I haven’t mentioned Regis Toomey yet and that’s probably not fair because he and Sally O’Neil were both enjoyable as the courting Irish cop and Endicott maid, who flirt and banter in between the more serious scenes upstairs. As the body count rises both characters wind up interacting more with the other actors and Toomey’s Officer Cassidy eventually serves directly in aid to Boyd’s Valcour. It’s Toomey’s cop who actually coins the title of the movie after suggesting one of his several pulp-inspired murder theories to Valcour.
“This is no mystery case,” Valcour tells him. “We’re up against a murderer whose mind works like a clock.”
“Murder by the clock, what will they be doing next,” Cassidy replies.
Hard to find and never on video, for years horror fans were teased by William K. Everson’s inclusion of the title in his 1974 Classics of the Horror Film. Everson wrote, “Murder by the Clock created quite an impact on its original release,” adding, “Those who saw it then remember it fondly, and talk of it with an appreciative shudder.”
Everson refers to director Edward Sloman as “a good silent director,” though I haven’t seen any of Sloman's other work. He’s obscure enough for Murder by the Clock to be his most voted upon title at the IMDb. Better remembered is cinematographer Karl Struss, who had already won a share of an Academy Award for Best Cinematography in 1929 for Sunrise: A Song of Two Humans (1927), and would receive the first of three additional nominations soon after for another classic, Dr. Jekyll and Mr. Hyde (1931). In Murder by the Clock, Struss captured some of the most chilling shots of the period around the graveyard and inside the Endicott family tomb.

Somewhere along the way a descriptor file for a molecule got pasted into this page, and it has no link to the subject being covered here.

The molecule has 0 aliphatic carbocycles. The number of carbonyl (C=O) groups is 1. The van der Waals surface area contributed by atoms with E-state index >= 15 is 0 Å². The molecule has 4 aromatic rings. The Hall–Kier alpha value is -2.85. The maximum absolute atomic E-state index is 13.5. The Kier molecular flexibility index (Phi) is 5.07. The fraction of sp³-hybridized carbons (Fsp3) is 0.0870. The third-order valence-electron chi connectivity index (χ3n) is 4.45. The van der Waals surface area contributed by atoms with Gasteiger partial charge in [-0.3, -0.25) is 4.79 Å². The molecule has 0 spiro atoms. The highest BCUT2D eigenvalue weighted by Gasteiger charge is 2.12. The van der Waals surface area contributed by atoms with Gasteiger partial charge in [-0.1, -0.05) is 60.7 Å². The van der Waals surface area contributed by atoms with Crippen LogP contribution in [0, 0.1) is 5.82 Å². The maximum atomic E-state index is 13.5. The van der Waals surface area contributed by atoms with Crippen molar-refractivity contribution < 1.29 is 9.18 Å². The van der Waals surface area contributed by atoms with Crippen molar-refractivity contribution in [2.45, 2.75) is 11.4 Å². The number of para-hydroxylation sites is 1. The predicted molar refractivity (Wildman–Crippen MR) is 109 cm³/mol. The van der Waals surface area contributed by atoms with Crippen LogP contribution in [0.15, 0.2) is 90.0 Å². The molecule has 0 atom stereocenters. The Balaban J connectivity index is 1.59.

While Murder by the Clock is not as slick or well-acted as other early Paramount horror films, such as Island of Lost Souls (1932) or Dr. Jekyll and Mr. Hyde, it’s a strong thriller with several twists. It should be enjoyed by anybody who likes the early Universal horror films, which it felt slightly more akin to than those titles from its own studio, Paramount. If the pacing of Dracula (1931) doesn’t bother you, then neither will this.
As I already mentioned, Murder by the Clock is not available on home video, but you can hunt it down through grey market suppliers or, as of this writing, head over to YouTube and view it for free.
- Pretty Sinister Books looks at Rufus King's novel Murder by the Clock
- Scroll down this page at Mike Grost's website for more about Rufus King and criticism of some of his work, including Murder by the Clock.
- Keep reading beyond this review of the film into the comments section where the reviewer converses with both Pretty Sinister Books and Mike Grost about the adaptation.
- If you'd like to read more about Lilyan Tashman my friend Karen at Shadows and Satin has written a lengthy post about the actress that's both informative and thoughtful. Skip Wikipedia, this is the ultimate Lilyan Tashman biography.